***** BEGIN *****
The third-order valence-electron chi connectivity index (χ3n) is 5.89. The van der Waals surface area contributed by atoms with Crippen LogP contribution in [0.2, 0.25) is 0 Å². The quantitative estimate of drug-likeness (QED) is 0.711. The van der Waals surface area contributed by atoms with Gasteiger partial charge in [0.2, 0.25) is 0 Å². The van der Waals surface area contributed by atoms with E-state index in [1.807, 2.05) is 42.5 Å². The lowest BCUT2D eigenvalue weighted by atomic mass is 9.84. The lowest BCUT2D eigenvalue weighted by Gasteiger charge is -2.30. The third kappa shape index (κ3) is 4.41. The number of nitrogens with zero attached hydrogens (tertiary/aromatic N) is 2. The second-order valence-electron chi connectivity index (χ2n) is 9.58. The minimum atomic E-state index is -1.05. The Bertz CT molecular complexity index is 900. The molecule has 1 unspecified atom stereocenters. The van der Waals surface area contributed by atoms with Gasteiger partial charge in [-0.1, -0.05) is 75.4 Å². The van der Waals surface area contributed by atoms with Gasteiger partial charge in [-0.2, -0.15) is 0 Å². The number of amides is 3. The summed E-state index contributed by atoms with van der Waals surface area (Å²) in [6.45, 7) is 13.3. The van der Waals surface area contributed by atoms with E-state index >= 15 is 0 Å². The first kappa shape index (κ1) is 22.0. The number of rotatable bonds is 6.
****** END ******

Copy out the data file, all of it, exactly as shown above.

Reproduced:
The third-order valence-electron chi connectivity index (χ3n) is 5.89. The van der Waals surface area contributed by atoms with Crippen LogP contribution in [0.2, 0.25) is 0 Å². The quantitative estimate of drug-likeness (QED) is 0.711. The van der Waals surface area contributed by atoms with Gasteiger partial charge in [0.2, 0.25) is 0 Å². The van der Waals surface area contributed by atoms with E-state index in [1.807, 2.05) is 42.5 Å². The lowest BCUT2D eigenvalue weighted by atomic mass is 9.84. The lowest BCUT2D eigenvalue weighted by Gasteiger charge is -2.30. The third kappa shape index (κ3) is 4.41. The number of nitrogens with zero attached hydrogens (tertiary/aromatic N) is 2. The second-order valence-electron chi connectivity index (χ2n) is 9.58. The minimum atomic E-state index is -1.05. The Bertz CT molecular complexity index is 900. The molecule has 1 unspecified atom stereocenters. The van der Waals surface area contributed by atoms with Gasteiger partial charge in [-0.1, -0.05) is 75.4 Å². The van der Waals surface area contributed by atoms with Gasteiger partial charge in [-0.2, -0.15) is 0 Å². The number of amides is 3. The summed E-state index contributed by atoms with van der Waals surface area (Å²) in [6.45, 7) is 13.3. The van der Waals surface area contributed by atoms with E-state index >= 15 is 0 Å². The first kappa shape index (κ1) is 22.0. The number of rotatable bonds is 6.